I'm pretty sure if there was any real suspicion of terrorist activity it would be far more than your name they would be holding! Being asked for your details and what you are doing makes you no more a long term terror suspect than using a passport to get you back into the UK after your holiday does - or are we all going to start refusing to use passports now, in case we get branded as fundamentalists? Surely border control should only be used to prevent terrorists getting into the country - not innocent holidaymakers.... :blink:

 

We are all (almost all) perfectly happy to let Tesco, Sainsburys, the petrol stations, our banks, our credit card suppliers, Uncle Tom Cobley and all know exactly where and when we are, and what we were buying - why is it such a huge leap to let the police know if they ask?

If there actually were a terrorist incident in the city, everybody who'd driven in and paid the congestion charge that day - or used an Oyster card - would have their details checked and held as a matter of course. Are they all going to end up on a huge database of potential terrorists? Because we might as well all sign up for it now.

Edited by keehotee
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why is it such a huge leap to let the police know if they ask?

Of course it's a leap, because in the other cases you can see a reason for needing your details.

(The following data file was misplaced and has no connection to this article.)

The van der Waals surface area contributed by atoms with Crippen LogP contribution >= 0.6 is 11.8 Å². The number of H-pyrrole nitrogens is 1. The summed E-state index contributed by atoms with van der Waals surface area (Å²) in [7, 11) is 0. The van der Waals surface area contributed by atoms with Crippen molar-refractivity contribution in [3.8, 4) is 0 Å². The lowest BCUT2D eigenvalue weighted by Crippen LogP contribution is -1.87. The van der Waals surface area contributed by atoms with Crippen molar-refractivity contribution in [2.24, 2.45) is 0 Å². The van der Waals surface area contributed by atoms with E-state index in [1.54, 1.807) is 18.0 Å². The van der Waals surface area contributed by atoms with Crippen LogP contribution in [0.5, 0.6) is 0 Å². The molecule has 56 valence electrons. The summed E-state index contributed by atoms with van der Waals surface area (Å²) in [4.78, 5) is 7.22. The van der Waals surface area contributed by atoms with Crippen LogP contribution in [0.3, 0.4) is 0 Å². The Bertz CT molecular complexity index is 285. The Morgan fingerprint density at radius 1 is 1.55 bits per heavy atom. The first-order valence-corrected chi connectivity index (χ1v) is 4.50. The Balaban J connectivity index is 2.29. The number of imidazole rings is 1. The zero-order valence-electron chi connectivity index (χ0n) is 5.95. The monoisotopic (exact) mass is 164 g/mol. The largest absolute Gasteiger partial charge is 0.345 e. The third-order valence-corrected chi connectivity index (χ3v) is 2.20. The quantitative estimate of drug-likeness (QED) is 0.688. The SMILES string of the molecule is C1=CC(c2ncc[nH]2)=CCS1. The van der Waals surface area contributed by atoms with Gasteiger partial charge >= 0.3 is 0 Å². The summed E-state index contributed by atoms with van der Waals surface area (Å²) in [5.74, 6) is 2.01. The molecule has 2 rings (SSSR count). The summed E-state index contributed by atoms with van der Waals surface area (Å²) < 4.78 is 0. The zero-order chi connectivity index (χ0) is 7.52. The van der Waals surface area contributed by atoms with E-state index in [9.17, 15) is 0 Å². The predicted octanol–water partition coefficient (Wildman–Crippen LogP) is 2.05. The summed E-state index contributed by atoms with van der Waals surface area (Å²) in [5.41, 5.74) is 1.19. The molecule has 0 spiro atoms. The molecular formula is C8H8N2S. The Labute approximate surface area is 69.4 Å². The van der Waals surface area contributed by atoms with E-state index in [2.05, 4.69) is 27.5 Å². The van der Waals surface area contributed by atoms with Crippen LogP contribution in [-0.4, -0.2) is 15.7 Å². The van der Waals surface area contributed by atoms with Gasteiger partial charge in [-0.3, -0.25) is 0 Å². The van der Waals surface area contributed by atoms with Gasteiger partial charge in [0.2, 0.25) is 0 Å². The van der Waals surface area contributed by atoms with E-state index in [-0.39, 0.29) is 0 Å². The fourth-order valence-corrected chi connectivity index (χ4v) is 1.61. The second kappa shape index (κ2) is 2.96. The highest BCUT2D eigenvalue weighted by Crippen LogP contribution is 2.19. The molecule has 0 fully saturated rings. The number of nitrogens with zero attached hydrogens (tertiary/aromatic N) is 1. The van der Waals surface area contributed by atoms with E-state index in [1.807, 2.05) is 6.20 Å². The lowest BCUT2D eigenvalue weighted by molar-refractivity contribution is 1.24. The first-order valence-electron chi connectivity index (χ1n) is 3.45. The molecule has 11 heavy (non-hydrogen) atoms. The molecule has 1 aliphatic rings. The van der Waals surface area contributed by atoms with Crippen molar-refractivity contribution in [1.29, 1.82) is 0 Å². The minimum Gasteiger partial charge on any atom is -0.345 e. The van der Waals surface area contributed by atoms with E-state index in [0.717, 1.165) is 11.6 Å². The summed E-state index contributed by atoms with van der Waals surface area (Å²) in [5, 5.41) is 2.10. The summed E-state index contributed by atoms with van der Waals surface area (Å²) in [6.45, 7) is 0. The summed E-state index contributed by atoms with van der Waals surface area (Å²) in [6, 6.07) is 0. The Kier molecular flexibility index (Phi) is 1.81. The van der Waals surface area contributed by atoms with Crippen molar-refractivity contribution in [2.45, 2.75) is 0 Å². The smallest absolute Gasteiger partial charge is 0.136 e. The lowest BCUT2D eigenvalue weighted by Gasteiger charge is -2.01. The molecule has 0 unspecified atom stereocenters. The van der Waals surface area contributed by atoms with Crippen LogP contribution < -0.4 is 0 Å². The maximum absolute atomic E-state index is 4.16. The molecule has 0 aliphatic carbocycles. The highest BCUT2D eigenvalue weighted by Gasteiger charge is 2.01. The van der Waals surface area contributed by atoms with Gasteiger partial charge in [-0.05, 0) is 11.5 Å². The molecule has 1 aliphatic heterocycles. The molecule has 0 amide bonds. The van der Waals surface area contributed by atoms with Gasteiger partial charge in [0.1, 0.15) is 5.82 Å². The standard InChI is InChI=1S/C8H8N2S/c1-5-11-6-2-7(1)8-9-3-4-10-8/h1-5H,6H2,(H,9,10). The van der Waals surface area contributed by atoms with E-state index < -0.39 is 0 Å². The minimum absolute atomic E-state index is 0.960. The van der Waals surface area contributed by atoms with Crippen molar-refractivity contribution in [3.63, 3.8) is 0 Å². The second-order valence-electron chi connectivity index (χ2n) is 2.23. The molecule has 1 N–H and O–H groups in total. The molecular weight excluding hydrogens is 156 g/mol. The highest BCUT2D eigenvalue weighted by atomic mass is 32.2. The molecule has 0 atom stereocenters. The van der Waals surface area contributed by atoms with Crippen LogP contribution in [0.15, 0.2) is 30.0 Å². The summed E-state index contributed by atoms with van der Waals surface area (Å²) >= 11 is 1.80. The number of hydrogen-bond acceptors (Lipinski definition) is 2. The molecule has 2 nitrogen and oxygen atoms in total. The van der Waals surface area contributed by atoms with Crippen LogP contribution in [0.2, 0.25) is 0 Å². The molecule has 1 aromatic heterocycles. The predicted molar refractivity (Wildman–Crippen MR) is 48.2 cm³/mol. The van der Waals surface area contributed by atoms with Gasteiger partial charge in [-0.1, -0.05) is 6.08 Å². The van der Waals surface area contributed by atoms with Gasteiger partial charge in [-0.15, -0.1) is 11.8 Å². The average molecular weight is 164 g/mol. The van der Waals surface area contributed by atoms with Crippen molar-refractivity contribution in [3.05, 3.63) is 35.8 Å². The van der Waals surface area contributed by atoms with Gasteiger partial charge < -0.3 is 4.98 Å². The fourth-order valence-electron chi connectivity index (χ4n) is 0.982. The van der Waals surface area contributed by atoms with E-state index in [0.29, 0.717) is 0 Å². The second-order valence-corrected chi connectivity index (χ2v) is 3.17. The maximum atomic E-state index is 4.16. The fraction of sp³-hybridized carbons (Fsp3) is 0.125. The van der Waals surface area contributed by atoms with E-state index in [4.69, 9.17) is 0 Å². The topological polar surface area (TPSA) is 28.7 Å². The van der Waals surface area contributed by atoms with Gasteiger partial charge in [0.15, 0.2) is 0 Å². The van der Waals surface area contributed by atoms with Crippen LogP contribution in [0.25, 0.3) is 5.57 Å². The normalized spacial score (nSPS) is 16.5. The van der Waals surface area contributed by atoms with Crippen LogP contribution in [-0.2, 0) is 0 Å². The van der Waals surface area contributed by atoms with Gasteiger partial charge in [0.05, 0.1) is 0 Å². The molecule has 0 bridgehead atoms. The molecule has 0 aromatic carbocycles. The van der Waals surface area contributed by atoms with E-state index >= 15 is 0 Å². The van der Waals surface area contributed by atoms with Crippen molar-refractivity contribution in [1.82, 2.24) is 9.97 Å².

If a police officer has no reason to suspect that you're planning to commit an offence, they he doesn't need your details. So the inference is that simply by having a slightly pro-looking camera, you become a suspect. This is what we are uncomfortable with.

 

I don't think that anyone has a problem with an officer strolling across and having a casual chat; it's the heavy-handed approach that is causing all the bother. And there are lots of examples, even if it's only a few that make the headlines. Ask Reuben Powell .

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why is it such a huge leap to let the police know if they ask?

Of course it's a leap, because in the other cases you can see a reason for needing your details.

 

If a police officer has no reason to suspect that you're planning to commit an offence, they he doesn't need your details. So the inference is that simply by having a slightly pro-looking camera, you become a suspect. This is what we are uncomfortable with.

 

I don't think that anyone has a problem with an officer strolling across and having a casual chat; it's the heavy-handed approach that is causing all the bother. And there are lots of examples, even if it's only a few that make the headlines. Ask Reuben Powell .

 

In the article you've qouted it clearly states